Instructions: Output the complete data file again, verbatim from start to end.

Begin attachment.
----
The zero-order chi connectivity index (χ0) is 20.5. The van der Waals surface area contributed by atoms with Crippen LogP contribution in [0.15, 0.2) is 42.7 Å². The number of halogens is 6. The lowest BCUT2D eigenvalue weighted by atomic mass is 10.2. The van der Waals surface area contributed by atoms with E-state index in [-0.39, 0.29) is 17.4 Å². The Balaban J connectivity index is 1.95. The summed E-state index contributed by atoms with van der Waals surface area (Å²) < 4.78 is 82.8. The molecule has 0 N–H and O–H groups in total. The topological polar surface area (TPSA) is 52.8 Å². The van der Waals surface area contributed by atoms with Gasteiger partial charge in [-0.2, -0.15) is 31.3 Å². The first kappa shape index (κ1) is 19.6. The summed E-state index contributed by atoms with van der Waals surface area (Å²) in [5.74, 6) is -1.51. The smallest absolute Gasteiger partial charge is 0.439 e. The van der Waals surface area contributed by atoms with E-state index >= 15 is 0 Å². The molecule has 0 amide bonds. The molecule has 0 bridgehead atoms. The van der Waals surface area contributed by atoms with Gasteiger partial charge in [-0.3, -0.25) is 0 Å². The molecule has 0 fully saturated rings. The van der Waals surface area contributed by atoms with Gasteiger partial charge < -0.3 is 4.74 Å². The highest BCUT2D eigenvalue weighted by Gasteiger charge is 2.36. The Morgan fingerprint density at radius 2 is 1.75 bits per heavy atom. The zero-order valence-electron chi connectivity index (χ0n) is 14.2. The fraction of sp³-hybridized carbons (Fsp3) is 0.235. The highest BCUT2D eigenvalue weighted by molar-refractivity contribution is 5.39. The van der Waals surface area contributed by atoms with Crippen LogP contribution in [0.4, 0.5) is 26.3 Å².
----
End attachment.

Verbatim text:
The zero-order chi connectivity index (χ0) is 20.5. The van der Waals surface area contributed by atoms with Crippen LogP contribution in [0.15, 0.2) is 42.7 Å². The number of halogens is 6. The lowest BCUT2D eigenvalue weighted by atomic mass is 10.2. The van der Waals surface area contributed by atoms with E-state index in [-0.39, 0.29) is 17.4 Å². The Balaban J connectivity index is 1.95. The summed E-state index contributed by atoms with van der Waals surface area (Å²) < 4.78 is 82.8. The molecule has 0 N–H and O–H groups in total. The topological polar surface area (TPSA) is 52.8 Å². The van der Waals surface area contributed by atoms with Gasteiger partial charge in [-0.2, -0.15) is 31.3 Å². The first kappa shape index (κ1) is 19.6. The summed E-state index contributed by atoms with van der Waals surface area (Å²) in [5.74, 6) is -1.51. The smallest absolute Gasteiger partial charge is 0.439 e. The van der Waals surface area contributed by atoms with E-state index >= 15 is 0 Å². The molecule has 0 amide bonds. The molecule has 0 bridgehead atoms. The van der Waals surface area contributed by atoms with Gasteiger partial charge in [-0.3, -0.25) is 0 Å². The molecule has 0 fully saturated rings. The van der Waals surface area contributed by atoms with Gasteiger partial charge < -0.3 is 4.74 Å². The highest BCUT2D eigenvalue weighted by Gasteiger charge is 2.36. The Morgan fingerprint density at radius 2 is 1.75 bits per heavy atom. The zero-order valence-electron chi connectivity index (χ0n) is 14.2. The fraction of sp³-hybridized carbons (Fsp3) is 0.235. The highest BCUT2D eigenvalue weighted by molar-refractivity contribution is 5.39. The van der Waals surface area contributed by atoms with Crippen LogP contribution in [0.4, 0.5) is 26.3 Å².